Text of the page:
PLO Perils

ISRAELI and PLO negotiators emerged from Cairo this week, bravely predicting that both sides will agree to the terms of an Israeli withdrawal from the Gaza Strip and Jericho by the Dec. 13 deadline set during September's peace accord.

Yet beneath the public assertions of progress, the negotiations are proving very difficult, and the dynamics inside both groups, particularly in the PLO, have been harmed. No irreparable damage has been done. But the levels of suspicion and violence and disillusionment are rising. Israel, with more media savvy and with Prime Minister Yitzhak Rabin in Washington this week, has sought to portray itself as the principal victim of terror. Yet both sides are guilty of provocations. Some 10 Israelis and 20 Palestinians have been killed since Sept. 13.

At a minimum, both sides must be reminded of what they signed on Sept. 13. The PLO has been demanding sole control of the bridges in Jericho. That was never part of the deal. More important, the Israelis, who hold most of the cards, have been playing a dangerous game by backing off the spirit if not the letter of their withdrawal from Gaza. They have proposed kilometer-wide borders around Gaza and its 19 settlements, huge swaths in such a tiny strip. They are arguing that troop ``withdrawal'' may mean instead troop ``redeployment'' in Gaza - with Israeli forces given access to Gaza's roads.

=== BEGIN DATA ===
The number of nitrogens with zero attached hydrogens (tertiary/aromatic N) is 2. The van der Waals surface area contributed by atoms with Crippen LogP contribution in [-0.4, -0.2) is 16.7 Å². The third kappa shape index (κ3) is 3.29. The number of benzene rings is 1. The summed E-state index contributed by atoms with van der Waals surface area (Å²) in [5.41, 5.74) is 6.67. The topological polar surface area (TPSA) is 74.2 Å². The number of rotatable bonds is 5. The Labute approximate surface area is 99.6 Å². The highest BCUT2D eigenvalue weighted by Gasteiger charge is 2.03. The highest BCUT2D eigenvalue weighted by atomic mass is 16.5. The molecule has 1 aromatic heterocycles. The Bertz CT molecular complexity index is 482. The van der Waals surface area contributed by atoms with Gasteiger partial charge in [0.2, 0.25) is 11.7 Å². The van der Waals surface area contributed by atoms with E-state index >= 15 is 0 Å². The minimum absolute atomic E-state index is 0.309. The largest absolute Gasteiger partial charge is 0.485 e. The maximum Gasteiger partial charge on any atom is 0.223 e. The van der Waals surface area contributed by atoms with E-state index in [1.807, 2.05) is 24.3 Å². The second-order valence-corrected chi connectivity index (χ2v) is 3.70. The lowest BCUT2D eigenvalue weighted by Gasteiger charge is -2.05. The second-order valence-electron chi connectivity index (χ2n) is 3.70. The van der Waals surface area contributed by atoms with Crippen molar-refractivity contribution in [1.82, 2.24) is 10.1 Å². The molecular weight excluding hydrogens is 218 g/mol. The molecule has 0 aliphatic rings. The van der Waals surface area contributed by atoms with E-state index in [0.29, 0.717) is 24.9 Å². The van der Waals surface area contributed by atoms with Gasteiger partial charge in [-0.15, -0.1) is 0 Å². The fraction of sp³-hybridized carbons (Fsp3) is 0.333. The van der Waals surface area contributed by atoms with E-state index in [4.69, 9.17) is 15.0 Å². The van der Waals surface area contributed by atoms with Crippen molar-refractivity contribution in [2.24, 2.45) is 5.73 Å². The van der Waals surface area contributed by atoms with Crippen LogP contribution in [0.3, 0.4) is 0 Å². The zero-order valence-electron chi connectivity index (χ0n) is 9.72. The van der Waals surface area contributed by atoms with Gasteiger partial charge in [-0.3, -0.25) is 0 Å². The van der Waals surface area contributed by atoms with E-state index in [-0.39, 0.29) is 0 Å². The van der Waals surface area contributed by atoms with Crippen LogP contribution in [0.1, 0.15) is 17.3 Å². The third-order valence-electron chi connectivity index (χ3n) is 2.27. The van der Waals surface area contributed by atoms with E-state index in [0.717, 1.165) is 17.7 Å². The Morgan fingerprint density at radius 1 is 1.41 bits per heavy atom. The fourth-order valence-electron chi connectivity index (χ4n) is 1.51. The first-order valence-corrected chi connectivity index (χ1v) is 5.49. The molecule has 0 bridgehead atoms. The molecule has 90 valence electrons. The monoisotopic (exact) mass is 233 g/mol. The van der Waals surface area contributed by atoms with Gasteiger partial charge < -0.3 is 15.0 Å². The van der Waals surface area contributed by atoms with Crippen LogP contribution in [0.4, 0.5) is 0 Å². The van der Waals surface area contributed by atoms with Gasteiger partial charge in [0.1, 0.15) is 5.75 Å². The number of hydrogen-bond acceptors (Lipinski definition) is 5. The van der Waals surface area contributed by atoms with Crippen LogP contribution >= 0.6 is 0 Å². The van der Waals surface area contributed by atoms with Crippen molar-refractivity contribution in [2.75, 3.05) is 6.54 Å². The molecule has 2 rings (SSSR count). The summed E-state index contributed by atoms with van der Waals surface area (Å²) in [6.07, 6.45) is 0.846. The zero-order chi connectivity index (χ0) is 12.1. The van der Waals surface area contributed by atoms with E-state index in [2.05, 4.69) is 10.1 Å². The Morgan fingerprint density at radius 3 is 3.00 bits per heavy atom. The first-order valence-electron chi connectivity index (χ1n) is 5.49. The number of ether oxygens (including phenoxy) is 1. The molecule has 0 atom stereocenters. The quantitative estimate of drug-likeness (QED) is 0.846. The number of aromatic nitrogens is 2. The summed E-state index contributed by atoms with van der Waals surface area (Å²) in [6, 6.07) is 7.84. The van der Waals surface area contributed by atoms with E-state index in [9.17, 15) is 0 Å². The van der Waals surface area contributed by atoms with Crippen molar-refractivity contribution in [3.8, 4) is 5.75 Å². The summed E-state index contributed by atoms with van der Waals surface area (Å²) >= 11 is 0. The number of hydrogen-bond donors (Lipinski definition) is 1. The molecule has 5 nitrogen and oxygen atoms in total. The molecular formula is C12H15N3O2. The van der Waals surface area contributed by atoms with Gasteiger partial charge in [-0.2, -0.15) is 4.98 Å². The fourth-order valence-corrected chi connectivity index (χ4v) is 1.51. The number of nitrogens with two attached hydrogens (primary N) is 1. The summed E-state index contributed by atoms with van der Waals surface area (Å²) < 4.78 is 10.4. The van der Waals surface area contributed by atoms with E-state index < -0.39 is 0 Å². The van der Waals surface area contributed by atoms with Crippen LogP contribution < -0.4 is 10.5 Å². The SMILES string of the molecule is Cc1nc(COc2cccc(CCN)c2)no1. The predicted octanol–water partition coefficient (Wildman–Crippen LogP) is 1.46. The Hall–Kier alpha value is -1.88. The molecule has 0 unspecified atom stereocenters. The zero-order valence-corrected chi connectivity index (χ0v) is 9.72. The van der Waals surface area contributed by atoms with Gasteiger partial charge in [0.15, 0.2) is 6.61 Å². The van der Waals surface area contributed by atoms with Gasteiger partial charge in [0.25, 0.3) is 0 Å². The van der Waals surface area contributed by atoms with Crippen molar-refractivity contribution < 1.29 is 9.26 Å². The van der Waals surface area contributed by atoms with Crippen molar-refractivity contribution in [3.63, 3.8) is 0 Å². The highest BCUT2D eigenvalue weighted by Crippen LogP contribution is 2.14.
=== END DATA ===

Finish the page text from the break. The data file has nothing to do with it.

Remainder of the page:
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Certainly Israeli settlers in Gaza must be protected. But this must be arranged in a way that gives Palestinians real autonomy.

What most needs telling 10 weeks after September's historic agreement is that not only is any Palestinian consensus falling apart, so is the PLO. The two largest PLO factions support the agreement, but a dozen others do not. Now 30 percent of Yasser Arafat's Fatah oppose it. The word on the ground is that Arafat has been tricked into doing Israel's work by agreeing to police Gaza. This perception led to the assassination of three senior PLO leaders in recent weeks.

No aid has yet reached the territories. That comes after Dec. 13. In the meantime, all Mr. Arafat can show his people is that 660 prisoners have been released, 90 percent of whom were within 45 days of release anyway. Some 12,000 remain in prison.

Ironically, the PLO is Israel's best hope for stability; it needs support. Arafat, autocratic, must delegate more. Appointing himself head of the PLO redevelopment council this week was a mistake. By the Nov. 23 Paris meeting on trade, labor, commerce, and banking, he should find a different PLO economic czar.

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